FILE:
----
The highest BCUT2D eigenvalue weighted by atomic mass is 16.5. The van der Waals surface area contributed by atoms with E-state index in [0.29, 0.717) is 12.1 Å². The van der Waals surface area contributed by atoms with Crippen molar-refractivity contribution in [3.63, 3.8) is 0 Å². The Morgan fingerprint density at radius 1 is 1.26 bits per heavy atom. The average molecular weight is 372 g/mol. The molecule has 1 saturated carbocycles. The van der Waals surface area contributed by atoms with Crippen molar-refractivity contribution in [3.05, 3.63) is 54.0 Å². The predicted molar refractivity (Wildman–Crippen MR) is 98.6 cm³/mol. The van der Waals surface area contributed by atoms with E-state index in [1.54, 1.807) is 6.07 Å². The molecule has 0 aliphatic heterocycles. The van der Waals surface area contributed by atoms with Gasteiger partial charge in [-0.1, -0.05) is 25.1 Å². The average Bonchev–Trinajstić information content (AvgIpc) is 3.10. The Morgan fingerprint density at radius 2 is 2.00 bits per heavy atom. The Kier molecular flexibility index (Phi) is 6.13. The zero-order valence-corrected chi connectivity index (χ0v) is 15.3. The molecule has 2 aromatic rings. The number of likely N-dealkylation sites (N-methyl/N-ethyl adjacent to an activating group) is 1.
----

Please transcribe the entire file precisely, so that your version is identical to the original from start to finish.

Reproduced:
The highest BCUT2D eigenvalue weighted by atomic mass is 16.5. The van der Waals surface area contributed by atoms with E-state index in [0.29, 0.717) is 12.1 Å². The van der Waals surface area contributed by atoms with Crippen molar-refractivity contribution in [3.63, 3.8) is 0 Å². The Morgan fingerprint density at radius 1 is 1.26 bits per heavy atom. The average molecular weight is 372 g/mol. The molecule has 1 saturated carbocycles. The van der Waals surface area contributed by atoms with Crippen molar-refractivity contribution in [3.05, 3.63) is 54.0 Å². The predicted molar refractivity (Wildman–Crippen MR) is 98.6 cm³/mol. The van der Waals surface area contributed by atoms with E-state index in [1.54, 1.807) is 6.07 Å². The molecule has 0 aliphatic heterocycles. The van der Waals surface area contributed by atoms with Gasteiger partial charge in [-0.1, -0.05) is 25.1 Å². The average Bonchev–Trinajstić information content (AvgIpc) is 3.10. The Morgan fingerprint density at radius 2 is 2.00 bits per heavy atom. The Kier molecular flexibility index (Phi) is 6.13. The zero-order valence-corrected chi connectivity index (χ0v) is 15.3. The molecule has 2 aromatic rings. The number of likely N-dealkylation sites (N-methyl/N-ethyl adjacent to an activating group) is 1.